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1920 Louisiana hurricane

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1920 Louisiana hurricane
Category 2 hurricane (SSHWS/NWS)
1920 Louisiana hurricane analysis 25 Sep 1920.jpg
Surface weather analysis of the storm on September 21
Formed September 16, 1920
Dissipated September 23, 1920
Highest winds 1-minute sustained: 100 mph (155 km/h)
Lowest pressure 975 mbar (hPa); 28.79 inHg
Fatalities 1
Damage $1.45 million (1920 USD)
Areas affected Jamaica, Cuba, Louisiana and Texas
Part of the 1920 Atlantic hurricane season

The 1920 Louisiana hurricane was a strong tropical cyclone that caused significant damage in parts of Louisiana in September 1920. The second tropical storm and hurricane of the annual hurricane season, it formed from an area of disturbed weather on September 16, 1920, northwest of Colombia. The system remained a weak tropical depression as it made landfall on Nicaragua, but later intensified to tropical storm strength as it moved across the Gulf of Honduras, prior to making a second landfall on the Yucatán Peninsula. Once in the Gulf of Mexico, the storm quickly intensified as it moved towards the north-northwest, reaching its peak intensity as a Category 2 hurricane with winds of 100 mph (160 km/h) prior to making landfall near Houma, Louisiana with no change in intensity. Afterwards, it quickly weakened over land, before dissipating on September 23 over eastern Kansas.

As it approached the United States Gulf Coast, the hurricane forced an estimated 4,500 people to evacuate off of Galveston Island, and numerous other evacuations and precautionary measures to occur. At landfall, the hurricane generated strong winds along a wide swath of the coast, uprooting trees and causing damage to homes and other infrastructure. Heavy rainfall associated with the storm peaked at 11.9 in (300 mm) in Robertsdale, Alabama. The heavy rains also washed out railroads, leading to several rail accidents. Across the Gulf Coast, damage from the storm totaled to $1.45 million,[nb 1] and one death was associated with the hurricane.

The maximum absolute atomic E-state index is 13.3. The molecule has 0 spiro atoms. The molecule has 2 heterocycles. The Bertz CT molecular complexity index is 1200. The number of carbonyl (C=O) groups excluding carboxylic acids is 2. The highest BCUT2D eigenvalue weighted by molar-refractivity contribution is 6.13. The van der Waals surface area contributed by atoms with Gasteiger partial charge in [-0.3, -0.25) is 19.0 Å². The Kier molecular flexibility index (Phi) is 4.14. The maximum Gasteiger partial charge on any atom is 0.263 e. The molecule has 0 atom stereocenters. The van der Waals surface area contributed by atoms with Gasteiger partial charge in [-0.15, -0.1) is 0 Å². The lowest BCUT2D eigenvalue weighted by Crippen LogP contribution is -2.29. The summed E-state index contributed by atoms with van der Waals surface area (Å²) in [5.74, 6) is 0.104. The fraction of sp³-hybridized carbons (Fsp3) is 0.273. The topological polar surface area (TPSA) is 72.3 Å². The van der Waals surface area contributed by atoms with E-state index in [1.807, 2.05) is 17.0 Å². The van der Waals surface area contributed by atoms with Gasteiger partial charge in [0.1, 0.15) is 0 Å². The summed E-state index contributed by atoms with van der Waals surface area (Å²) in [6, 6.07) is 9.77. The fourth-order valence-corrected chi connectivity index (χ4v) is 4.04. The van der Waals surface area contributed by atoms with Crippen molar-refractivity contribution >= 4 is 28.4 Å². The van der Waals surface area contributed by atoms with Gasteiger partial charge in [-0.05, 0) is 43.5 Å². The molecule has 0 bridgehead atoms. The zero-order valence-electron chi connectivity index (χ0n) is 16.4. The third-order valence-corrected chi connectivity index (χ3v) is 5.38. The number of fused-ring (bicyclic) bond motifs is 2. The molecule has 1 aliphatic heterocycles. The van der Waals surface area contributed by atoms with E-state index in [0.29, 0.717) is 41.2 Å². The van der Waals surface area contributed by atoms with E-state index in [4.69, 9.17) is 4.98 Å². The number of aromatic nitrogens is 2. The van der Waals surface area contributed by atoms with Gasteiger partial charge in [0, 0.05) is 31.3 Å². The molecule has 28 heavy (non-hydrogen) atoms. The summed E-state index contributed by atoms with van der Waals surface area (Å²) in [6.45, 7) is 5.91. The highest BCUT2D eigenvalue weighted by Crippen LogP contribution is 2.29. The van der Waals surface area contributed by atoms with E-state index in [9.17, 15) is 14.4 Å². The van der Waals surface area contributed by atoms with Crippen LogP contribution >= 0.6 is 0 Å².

Meteorological history[edit]

Map plotting the track and intensity of the storm, according to the Saffir–Simpson scale

In mid-September, a trough moved across the central Caribbean Sea and into the vicinity of the Colombian islands. Becoming more organized, it developed a closed circulation on September 16,[1] and as such was classified as a tropical depression at 0600 UTC that day. For much of its early existence the depression remained weak, with winds remaining at 35 mph (55 km/h) and a minimum barometric pressure below 1,005 mbar (29.7 inHg).[1] The weak disturbance later made landfall at that intensity on the Mosquito Coast near the border of Honduras and Nicaragua by 0600 UTC on September 18. The small system gained intensity as it moved over Honduras, attaining tropical storm strength on September 19 prior to entering the Gulf of Honduras near Trujillo.[1][2] In the Gulf of Honduras, the tropical storm slightly intensified to maximum sustained winds of 50 mph (80 km/h) on September 20, and later made landfall on the Yucatán Peninsula as it accelerated towards the north-northwest.[2] Despite initially being reported to have maintained intensity across the peninsula, a reanalysis of the storm determined that it had weakened to minimal tropical storm strength, before entering the Gulf of Mexico late on September 20.[1]